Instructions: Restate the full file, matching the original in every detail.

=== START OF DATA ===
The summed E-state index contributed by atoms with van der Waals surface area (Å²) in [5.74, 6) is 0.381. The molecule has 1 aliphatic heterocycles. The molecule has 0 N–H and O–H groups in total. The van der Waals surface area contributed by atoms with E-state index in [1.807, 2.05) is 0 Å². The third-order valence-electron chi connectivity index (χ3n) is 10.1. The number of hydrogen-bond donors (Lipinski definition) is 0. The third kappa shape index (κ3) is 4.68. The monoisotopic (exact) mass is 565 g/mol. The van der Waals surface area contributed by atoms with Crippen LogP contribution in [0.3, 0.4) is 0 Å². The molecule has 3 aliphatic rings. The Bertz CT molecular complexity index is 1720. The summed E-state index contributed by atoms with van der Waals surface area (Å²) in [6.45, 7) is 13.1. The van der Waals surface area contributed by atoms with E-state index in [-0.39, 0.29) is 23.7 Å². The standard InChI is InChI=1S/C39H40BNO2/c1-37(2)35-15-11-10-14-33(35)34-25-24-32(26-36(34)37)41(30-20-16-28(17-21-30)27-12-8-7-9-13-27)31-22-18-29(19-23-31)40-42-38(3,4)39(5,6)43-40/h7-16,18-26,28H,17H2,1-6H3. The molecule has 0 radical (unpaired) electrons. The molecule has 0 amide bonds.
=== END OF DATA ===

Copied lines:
The summed E-state index contributed by atoms with van der Waals surface area (Å²) in [5.74, 6) is 0.381. The molecule has 1 aliphatic heterocycles. The molecule has 0 N–H and O–H groups in total. The van der Waals surface area contributed by atoms with E-state index in [1.807, 2.05) is 0 Å². The third-order valence-electron chi connectivity index (χ3n) is 10.1. The number of hydrogen-bond donors (Lipinski definition) is 0. The third kappa shape index (κ3) is 4.68. The monoisotopic (exact) mass is 565 g/mol. The van der Waals surface area contributed by atoms with Crippen LogP contribution in [0.3, 0.4) is 0 Å². The molecule has 3 aliphatic rings. The Bertz CT molecular complexity index is 1720. The summed E-state index contributed by atoms with van der Waals surface area (Å²) in [6.45, 7) is 13.1. The van der Waals surface area contributed by atoms with E-state index in [-0.39, 0.29) is 23.7 Å². The standard InChI is InChI=1S/C39H40BNO2/c1-37(2)35-15-11-10-14-33(35)34-25-24-32(26-36(34)37)41(30-20-16-28(17-21-30)27-12-8-7-9-13-27)31-22-18-29(19-23-31)40-42-38(3,4)39(5,6)43-40/h7-16,18-26,28H,17H2,1-6H3. The molecule has 0 radical (unpaired) electrons. The molecule has 0 amide bonds.